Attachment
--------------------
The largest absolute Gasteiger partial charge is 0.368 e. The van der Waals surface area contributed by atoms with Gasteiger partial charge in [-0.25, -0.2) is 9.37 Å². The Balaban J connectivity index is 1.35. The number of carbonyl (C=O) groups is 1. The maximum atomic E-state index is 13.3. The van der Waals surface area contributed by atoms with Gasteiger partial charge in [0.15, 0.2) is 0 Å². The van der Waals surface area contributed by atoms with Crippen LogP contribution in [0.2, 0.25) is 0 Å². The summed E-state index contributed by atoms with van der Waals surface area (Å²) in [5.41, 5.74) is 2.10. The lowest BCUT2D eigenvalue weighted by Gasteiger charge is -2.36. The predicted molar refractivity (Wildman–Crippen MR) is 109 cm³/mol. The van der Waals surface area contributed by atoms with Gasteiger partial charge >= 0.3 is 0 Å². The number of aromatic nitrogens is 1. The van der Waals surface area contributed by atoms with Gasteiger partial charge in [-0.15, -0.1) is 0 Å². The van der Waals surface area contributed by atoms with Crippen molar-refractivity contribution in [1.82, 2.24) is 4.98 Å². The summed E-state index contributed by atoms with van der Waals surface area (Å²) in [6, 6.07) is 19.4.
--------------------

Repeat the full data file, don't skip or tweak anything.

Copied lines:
The largest absolute Gasteiger partial charge is 0.368 e. The van der Waals surface area contributed by atoms with Gasteiger partial charge in [-0.25, -0.2) is 9.37 Å². The Balaban J connectivity index is 1.35. The number of carbonyl (C=O) groups is 1. The maximum atomic E-state index is 13.3. The van der Waals surface area contributed by atoms with Gasteiger partial charge in [0.15, 0.2) is 0 Å². The van der Waals surface area contributed by atoms with Crippen LogP contribution in [0.2, 0.25) is 0 Å². The summed E-state index contributed by atoms with van der Waals surface area (Å²) in [5.41, 5.74) is 2.10. The lowest BCUT2D eigenvalue weighted by Gasteiger charge is -2.36. The predicted molar refractivity (Wildman–Crippen MR) is 109 cm³/mol. The van der Waals surface area contributed by atoms with Gasteiger partial charge >= 0.3 is 0 Å². The number of aromatic nitrogens is 1. The van der Waals surface area contributed by atoms with Gasteiger partial charge in [-0.15, -0.1) is 0 Å². The van der Waals surface area contributed by atoms with Crippen molar-refractivity contribution in [1.82, 2.24) is 4.98 Å². The summed E-state index contributed by atoms with van der Waals surface area (Å²) in [6, 6.07) is 19.4.